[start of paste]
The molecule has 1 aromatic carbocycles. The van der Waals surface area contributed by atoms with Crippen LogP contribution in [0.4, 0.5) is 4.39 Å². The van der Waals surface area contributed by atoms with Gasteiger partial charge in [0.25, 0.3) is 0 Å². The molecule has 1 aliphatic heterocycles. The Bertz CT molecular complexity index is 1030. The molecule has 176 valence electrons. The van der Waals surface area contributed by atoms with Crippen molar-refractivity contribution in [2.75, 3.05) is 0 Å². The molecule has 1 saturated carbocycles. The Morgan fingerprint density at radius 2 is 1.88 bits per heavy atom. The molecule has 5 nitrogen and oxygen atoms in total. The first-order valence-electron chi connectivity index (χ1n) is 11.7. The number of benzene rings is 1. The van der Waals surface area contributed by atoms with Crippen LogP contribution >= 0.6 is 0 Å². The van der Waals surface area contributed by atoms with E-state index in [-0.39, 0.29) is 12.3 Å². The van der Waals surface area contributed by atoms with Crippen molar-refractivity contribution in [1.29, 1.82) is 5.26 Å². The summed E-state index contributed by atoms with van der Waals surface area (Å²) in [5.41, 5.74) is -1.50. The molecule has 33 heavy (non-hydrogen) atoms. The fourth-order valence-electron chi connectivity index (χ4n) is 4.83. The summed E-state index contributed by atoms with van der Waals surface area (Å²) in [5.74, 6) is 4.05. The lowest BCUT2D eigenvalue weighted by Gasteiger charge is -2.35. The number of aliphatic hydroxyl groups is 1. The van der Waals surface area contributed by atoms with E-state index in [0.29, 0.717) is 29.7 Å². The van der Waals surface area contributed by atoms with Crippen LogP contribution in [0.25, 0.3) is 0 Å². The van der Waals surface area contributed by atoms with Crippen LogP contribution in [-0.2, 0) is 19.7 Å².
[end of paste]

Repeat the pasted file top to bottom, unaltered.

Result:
The molecule has 1 aromatic carbocycles. The van der Waals surface area contributed by atoms with Crippen LogP contribution in [0.4, 0.5) is 4.39 Å². The van der Waals surface area contributed by atoms with Gasteiger partial charge in [0.25, 0.3) is 0 Å². The molecule has 1 aliphatic heterocycles. The Bertz CT molecular complexity index is 1030. The molecule has 176 valence electrons. The van der Waals surface area contributed by atoms with Crippen molar-refractivity contribution in [2.75, 3.05) is 0 Å². The molecule has 1 saturated carbocycles. The Morgan fingerprint density at radius 2 is 1.88 bits per heavy atom. The molecule has 5 nitrogen and oxygen atoms in total. The first-order valence-electron chi connectivity index (χ1n) is 11.7. The number of benzene rings is 1. The van der Waals surface area contributed by atoms with Crippen LogP contribution >= 0.6 is 0 Å². The van der Waals surface area contributed by atoms with E-state index in [-0.39, 0.29) is 12.3 Å². The van der Waals surface area contributed by atoms with Crippen molar-refractivity contribution in [1.29, 1.82) is 5.26 Å². The summed E-state index contributed by atoms with van der Waals surface area (Å²) in [5.41, 5.74) is -1.50. The molecule has 33 heavy (non-hydrogen) atoms. The fourth-order valence-electron chi connectivity index (χ4n) is 4.83. The summed E-state index contributed by atoms with van der Waals surface area (Å²) in [5.74, 6) is 4.05. The lowest BCUT2D eigenvalue weighted by Gasteiger charge is -2.35. The number of aliphatic hydroxyl groups is 1. The van der Waals surface area contributed by atoms with E-state index in [0.29, 0.717) is 29.7 Å². The van der Waals surface area contributed by atoms with Crippen LogP contribution in [0.25, 0.3) is 0 Å². The van der Waals surface area contributed by atoms with Crippen LogP contribution in [-0.2, 0) is 19.7 Å².